In a few days, the first major watch event of the year will begin. SIHH (Salon International de la Haute Horlogerie) has been part of the watch enthusiasts calendar for over two decades but for those new to the passion, the hubbub surrounds it can get a little confusing. What is the Carre des Horlogers? Why isn’t Rolex there? Can I visit? This is why WristReview has put together this beginner guide on everything you need to know about SIHH.
The first SIHH took place in 1991 with only five brands in attendance: Cartier, Baume & Mercier, Gerald Genta, Daniel Roth and Piaget. With Baselworld accepting more brands every year, these smaller watch brands wanted an alternative event that allowed them to showcase their watches without getting lost in the chaos. The first decade of SIHH saw a few brands come and go, but in 2002 it solidified itself as a ‘Richemont and Friends’ affair with the addition of A. Lange & Sohne, IWC, Jaeger-LeCoultre and Van Cleef & Arpels. In 2010, Greubel Forsey and Richard Mille began exhibiting and this marked the start of smaller, independent and non-Richemont brands joining the event. In 2016, SIHH launched the Carre des Horlogers (Watchmakers Square in French), a separate section of the event which housed even more independent brands like Christophe Claret, De Bethune, H. Moser & Cie and others. These brands are a horological pallet cleanser that breaks up the occasional monotony of the Richemont controlled event. So aside from a selection of small brands and the Richemont line-up, don’t expect to see much coverage for any watch brands until after the event.
SIHH has always been and will always be a luxury event that caters to the needs of retailers first, watch journalists second and members of the public third. The smaller, more intimate environment allowed the desired luxury atmosphere to persist without the anxiety of seeing Joe Schmoe rub their grubby hands all over the glass displays like at Baselworld. Yet last year SIHH did the unthinkable. Now ordinary, normal, run-of-the-mill people (I’ve heard some of them aren’t even millionaires!) could attend the event on the final day and see the new watches, though admittedly through the thick panes of glass.
It’s not unusual for brands not exhibiting at SIHH to go radio silent until after the event, as any releases made during this time won’t get much attention or column inches/pixels. Some non-exhibiting brands who are too impatient for Baselworld have begun to realize that having all the world’s watch journalists descend onto Geneva gives them a chance to host smaller gatherings to drum up excitement. So don’t be surprised if you see pictures of a TAG Heuer mixed in with the SIHH coverage and then don’t hear anything more until March!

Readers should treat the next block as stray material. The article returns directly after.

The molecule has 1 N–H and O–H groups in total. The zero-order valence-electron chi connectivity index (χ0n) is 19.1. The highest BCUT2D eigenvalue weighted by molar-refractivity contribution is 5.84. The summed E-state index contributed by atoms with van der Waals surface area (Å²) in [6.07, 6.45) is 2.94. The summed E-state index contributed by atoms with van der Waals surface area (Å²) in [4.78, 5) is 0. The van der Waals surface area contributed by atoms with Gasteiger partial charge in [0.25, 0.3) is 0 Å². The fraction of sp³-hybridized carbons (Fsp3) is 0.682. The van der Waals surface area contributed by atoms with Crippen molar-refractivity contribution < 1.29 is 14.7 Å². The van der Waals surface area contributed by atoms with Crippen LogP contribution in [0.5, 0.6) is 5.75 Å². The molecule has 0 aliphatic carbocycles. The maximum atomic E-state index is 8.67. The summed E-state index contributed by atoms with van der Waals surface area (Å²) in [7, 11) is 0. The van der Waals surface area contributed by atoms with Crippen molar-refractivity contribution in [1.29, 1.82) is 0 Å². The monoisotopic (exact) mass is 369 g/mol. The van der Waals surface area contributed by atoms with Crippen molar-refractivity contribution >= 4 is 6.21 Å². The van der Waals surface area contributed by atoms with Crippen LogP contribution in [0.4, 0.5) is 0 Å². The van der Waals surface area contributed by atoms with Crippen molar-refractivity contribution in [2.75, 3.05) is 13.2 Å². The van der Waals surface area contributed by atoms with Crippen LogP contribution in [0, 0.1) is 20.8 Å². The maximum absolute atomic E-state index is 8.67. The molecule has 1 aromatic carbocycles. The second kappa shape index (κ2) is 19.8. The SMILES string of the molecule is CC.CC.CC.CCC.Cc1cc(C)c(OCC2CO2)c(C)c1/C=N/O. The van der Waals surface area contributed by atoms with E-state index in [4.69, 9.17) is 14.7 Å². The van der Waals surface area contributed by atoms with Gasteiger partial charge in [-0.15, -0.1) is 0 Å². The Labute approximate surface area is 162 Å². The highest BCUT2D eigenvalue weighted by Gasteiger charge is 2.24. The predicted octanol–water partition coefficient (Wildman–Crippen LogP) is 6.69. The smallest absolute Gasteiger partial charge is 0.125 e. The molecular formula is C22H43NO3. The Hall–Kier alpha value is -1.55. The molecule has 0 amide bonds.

As SIHH is smaller in scope than Baselworld, it sometimes can allow for a more focused look at smaller brands. Whilst I’ve yet to fall in love with any of their watches, I always look forward to seeing what H. Moser & Cie unveil as it’s guaranteed to be entertaining. Whilst the regular stalwarts like IWC and Cartier will have at least one watch I’m sure I’ll be interested in, the brand I’m most looking forward to is Ressence. They have been teasing on Instagram about a watch without a crown and heading over to e-crown.com, you see a brief glimpse at a watch that seems to set itself after being off wrist for a night. With the ‘e-‘ moniker being associated with smart tech, is this the first smartwatch from the brand or some kind of new amalgamation of new tech? I for one cannot wait to find out in a few days. Be sure to check back to WristReview over the coming days for all the latest releases from the event!
ONLINE TICKET SALES
Members of the public who would like to come to SIHH 2018 on Open Day must first register and purchase a ticket, subject to availability, from the official website. To go to the website, click on the button below.
SIHH is open to the public on Friday 19 January, 2018 between 11am and 6pm. Badges are issued at the desks at the main entrance, between 11am and 5:30pm, on presentation of the confirmation email and photo ID.
The central bars are open from 11am to 6pm, serving complimentary hot and cold beverages. A charge is made for alcoholic drinks.
Visitors can leave coats and luggage free of charge at the cloakroom, at the main entrance.
The Press Kiosk carries a complimentary selection of international daily papers and magazines for visitors to take away.
Publications on watchmaking and the history of the exhibiting Maisons are on sale at the Bookshop.
Located in Hall 7, this area offers a comfortable space where visitors can smoke inside the building.
SIHH takes place at GENEVA PALEXPO, a ten-minute walk from the airport and ten minutes from Geneva city centre. It is easily reached from Geneva International Airport, Geneva Cointrin railway station, and by motorway.
- Directions: A1 motorway, take the Genève Aéroport exit then follow signs for Palexpo.
- Parking: Visitors to SIHH on Friday, January 19th, 2017 can use the free parking facilities at P49 car park. A shuttle service will run between the car park and Palexpo.
BY PUBLIC TRANSPORT
- Train: From Geneva Cornavin station to the Genève Aéroport terminus.
- Bus TPG: Line 5, get off at Palexpo.
- SIHH official transport: from the airport and city-centre hotels to SIHH. Times will be given at a later date.